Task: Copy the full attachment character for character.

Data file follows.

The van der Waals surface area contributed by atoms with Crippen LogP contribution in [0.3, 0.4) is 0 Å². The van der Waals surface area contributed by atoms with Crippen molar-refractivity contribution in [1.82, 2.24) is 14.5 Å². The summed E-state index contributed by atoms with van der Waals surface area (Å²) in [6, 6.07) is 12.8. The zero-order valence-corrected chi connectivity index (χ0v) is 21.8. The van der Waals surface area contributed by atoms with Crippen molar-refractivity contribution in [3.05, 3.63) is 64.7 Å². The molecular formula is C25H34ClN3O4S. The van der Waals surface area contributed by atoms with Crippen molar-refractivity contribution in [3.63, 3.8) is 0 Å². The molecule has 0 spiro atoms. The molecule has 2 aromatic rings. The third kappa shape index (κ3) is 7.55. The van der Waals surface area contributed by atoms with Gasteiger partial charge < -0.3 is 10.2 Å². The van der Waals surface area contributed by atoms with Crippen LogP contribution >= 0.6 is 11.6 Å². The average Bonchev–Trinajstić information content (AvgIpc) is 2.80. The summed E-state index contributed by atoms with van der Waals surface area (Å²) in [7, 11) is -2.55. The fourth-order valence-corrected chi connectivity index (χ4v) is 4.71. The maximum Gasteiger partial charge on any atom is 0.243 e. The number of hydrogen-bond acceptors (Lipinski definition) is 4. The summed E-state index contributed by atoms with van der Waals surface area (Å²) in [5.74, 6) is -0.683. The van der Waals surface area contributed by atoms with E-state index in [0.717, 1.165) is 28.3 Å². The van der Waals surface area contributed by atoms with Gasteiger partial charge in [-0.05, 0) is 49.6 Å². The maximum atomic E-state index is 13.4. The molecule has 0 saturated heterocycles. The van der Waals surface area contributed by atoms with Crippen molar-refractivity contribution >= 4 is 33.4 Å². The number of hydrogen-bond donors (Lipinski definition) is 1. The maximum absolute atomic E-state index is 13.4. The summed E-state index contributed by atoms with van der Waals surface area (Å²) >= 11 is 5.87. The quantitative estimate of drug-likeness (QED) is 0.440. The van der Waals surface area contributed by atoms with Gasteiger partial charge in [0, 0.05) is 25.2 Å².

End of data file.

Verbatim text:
The van der Waals surface area contributed by atoms with Crippen LogP contribution in [0.3, 0.4) is 0 Å². The van der Waals surface area contributed by atoms with Crippen molar-refractivity contribution in [1.82, 2.24) is 14.5 Å². The summed E-state index contributed by atoms with van der Waals surface area (Å²) in [6, 6.07) is 12.8. The zero-order valence-corrected chi connectivity index (χ0v) is 21.8. The van der Waals surface area contributed by atoms with Crippen molar-refractivity contribution in [3.05, 3.63) is 64.7 Å². The molecular formula is C25H34ClN3O4S. The van der Waals surface area contributed by atoms with Crippen molar-refractivity contribution in [3.63, 3.8) is 0 Å². The molecule has 0 spiro atoms. The molecule has 2 aromatic rings. The third kappa shape index (κ3) is 7.55. The van der Waals surface area contributed by atoms with Gasteiger partial charge < -0.3 is 10.2 Å². The van der Waals surface area contributed by atoms with Crippen LogP contribution >= 0.6 is 11.6 Å². The average Bonchev–Trinajstić information content (AvgIpc) is 2.80. The summed E-state index contributed by atoms with van der Waals surface area (Å²) in [7, 11) is -2.55. The fourth-order valence-corrected chi connectivity index (χ4v) is 4.71. The maximum Gasteiger partial charge on any atom is 0.243 e. The number of hydrogen-bond acceptors (Lipinski definition) is 4. The summed E-state index contributed by atoms with van der Waals surface area (Å²) in [5.74, 6) is -0.683. The van der Waals surface area contributed by atoms with E-state index in [0.717, 1.165) is 28.3 Å². The van der Waals surface area contributed by atoms with Gasteiger partial charge in [-0.05, 0) is 49.6 Å². The maximum atomic E-state index is 13.4. The molecule has 0 saturated heterocycles. The van der Waals surface area contributed by atoms with Crippen molar-refractivity contribution >= 4 is 33.4 Å². The number of hydrogen-bond donors (Lipinski definition) is 1. The maximum absolute atomic E-state index is 13.4. The summed E-state index contributed by atoms with van der Waals surface area (Å²) >= 11 is 5.87. The quantitative estimate of drug-likeness (QED) is 0.440. The van der Waals surface area contributed by atoms with Gasteiger partial charge in [0, 0.05) is 25.2 Å².